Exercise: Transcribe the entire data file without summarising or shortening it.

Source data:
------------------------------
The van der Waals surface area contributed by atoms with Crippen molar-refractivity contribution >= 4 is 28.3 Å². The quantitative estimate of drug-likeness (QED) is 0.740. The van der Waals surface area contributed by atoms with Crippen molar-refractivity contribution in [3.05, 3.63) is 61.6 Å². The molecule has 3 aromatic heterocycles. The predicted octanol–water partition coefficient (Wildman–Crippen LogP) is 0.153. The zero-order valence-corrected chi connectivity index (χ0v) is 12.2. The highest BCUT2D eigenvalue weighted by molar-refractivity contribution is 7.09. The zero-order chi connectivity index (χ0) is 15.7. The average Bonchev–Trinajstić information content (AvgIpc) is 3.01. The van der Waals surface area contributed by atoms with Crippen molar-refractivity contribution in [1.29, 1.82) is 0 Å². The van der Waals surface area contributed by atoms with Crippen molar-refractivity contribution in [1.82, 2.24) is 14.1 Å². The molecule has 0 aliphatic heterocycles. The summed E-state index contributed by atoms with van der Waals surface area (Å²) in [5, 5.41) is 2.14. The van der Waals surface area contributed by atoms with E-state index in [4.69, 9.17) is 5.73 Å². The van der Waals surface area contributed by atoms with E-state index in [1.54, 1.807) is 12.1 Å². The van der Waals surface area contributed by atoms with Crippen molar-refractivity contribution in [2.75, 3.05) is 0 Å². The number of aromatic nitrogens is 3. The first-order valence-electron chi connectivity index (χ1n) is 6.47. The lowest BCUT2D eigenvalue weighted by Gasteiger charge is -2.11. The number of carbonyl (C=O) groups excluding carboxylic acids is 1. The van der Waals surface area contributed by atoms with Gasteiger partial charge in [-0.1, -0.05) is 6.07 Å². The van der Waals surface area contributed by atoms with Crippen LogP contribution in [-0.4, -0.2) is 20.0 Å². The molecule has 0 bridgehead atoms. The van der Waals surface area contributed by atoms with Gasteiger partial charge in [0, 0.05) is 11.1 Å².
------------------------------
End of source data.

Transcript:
The van der Waals surface area contributed by atoms with Crippen molar-refractivity contribution >= 4 is 28.3 Å². The quantitative estimate of drug-likeness (QED) is 0.740. The van der Waals surface area contributed by atoms with Crippen molar-refractivity contribution in [3.05, 3.63) is 61.6 Å². The molecule has 3 aromatic heterocycles. The predicted octanol–water partition coefficient (Wildman–Crippen LogP) is 0.153. The zero-order valence-corrected chi connectivity index (χ0v) is 12.2. The highest BCUT2D eigenvalue weighted by molar-refractivity contribution is 7.09. The zero-order chi connectivity index (χ0) is 15.7. The average Bonchev–Trinajstić information content (AvgIpc) is 3.01. The van der Waals surface area contributed by atoms with Crippen molar-refractivity contribution in [1.29, 1.82) is 0 Å². The van der Waals surface area contributed by atoms with Crippen molar-refractivity contribution in [1.82, 2.24) is 14.1 Å². The molecule has 0 aliphatic heterocycles. The summed E-state index contributed by atoms with van der Waals surface area (Å²) in [5, 5.41) is 2.14. The van der Waals surface area contributed by atoms with E-state index in [4.69, 9.17) is 5.73 Å². The van der Waals surface area contributed by atoms with E-state index in [1.54, 1.807) is 12.1 Å². The van der Waals surface area contributed by atoms with Crippen molar-refractivity contribution in [2.75, 3.05) is 0 Å². The number of aromatic nitrogens is 3. The first-order valence-electron chi connectivity index (χ1n) is 6.47. The lowest BCUT2D eigenvalue weighted by Gasteiger charge is -2.11. The number of carbonyl (C=O) groups excluding carboxylic acids is 1. The van der Waals surface area contributed by atoms with Gasteiger partial charge in [-0.1, -0.05) is 6.07 Å². The van der Waals surface area contributed by atoms with Crippen LogP contribution in [-0.4, -0.2) is 20.0 Å². The molecule has 0 bridgehead atoms. The van der Waals surface area contributed by atoms with Gasteiger partial charge in [0, 0.05) is 11.1 Å².